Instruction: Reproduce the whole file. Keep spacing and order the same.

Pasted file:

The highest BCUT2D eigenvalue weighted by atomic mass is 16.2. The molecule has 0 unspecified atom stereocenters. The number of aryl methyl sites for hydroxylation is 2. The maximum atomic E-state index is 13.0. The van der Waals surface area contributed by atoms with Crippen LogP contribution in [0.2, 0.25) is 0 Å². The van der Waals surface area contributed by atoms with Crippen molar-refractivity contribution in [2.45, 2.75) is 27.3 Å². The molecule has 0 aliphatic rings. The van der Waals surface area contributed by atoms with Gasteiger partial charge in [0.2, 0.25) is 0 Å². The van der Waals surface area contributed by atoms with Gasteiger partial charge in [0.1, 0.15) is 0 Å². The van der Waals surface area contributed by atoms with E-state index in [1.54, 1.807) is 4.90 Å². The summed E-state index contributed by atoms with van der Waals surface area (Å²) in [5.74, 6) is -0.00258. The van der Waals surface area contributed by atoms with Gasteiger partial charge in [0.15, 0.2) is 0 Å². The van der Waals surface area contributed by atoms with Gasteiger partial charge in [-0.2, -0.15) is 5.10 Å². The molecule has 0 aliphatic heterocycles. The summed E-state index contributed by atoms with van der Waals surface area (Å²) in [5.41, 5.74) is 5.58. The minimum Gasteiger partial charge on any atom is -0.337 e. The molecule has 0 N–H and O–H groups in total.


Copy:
The highest BCUT2D eigenvalue weighted by atomic mass is 16.2. The molecule has 0 unspecified atom stereocenters. The number of aryl methyl sites for hydroxylation is 2. The maximum atomic E-state index is 13.0. The van der Waals surface area contributed by atoms with Crippen LogP contribution in [0.2, 0.25) is 0 Å². The van der Waals surface area contributed by atoms with Crippen molar-refractivity contribution in [2.45, 2.75) is 27.3 Å². The molecule has 0 aliphatic rings. The van der Waals surface area contributed by atoms with Gasteiger partial charge in [0.2, 0.25) is 0 Å². The van der Waals surface area contributed by atoms with Gasteiger partial charge in [0.1, 0.15) is 0 Å². The van der Waals surface area contributed by atoms with E-state index in [1.54, 1.807) is 4.90 Å². The summed E-state index contributed by atoms with van der Waals surface area (Å²) in [5.74, 6) is -0.00258. The van der Waals surface area contributed by atoms with Gasteiger partial charge in [0.15, 0.2) is 0 Å². The van der Waals surface area contributed by atoms with Gasteiger partial charge in [-0.2, -0.15) is 5.10 Å². The molecule has 0 aliphatic heterocycles. The summed E-state index contributed by atoms with van der Waals surface area (Å²) in [5.41, 5.74) is 5.58. The minimum Gasteiger partial charge on any atom is -0.337 e. The molecule has 0 N–H and O–H groups in total.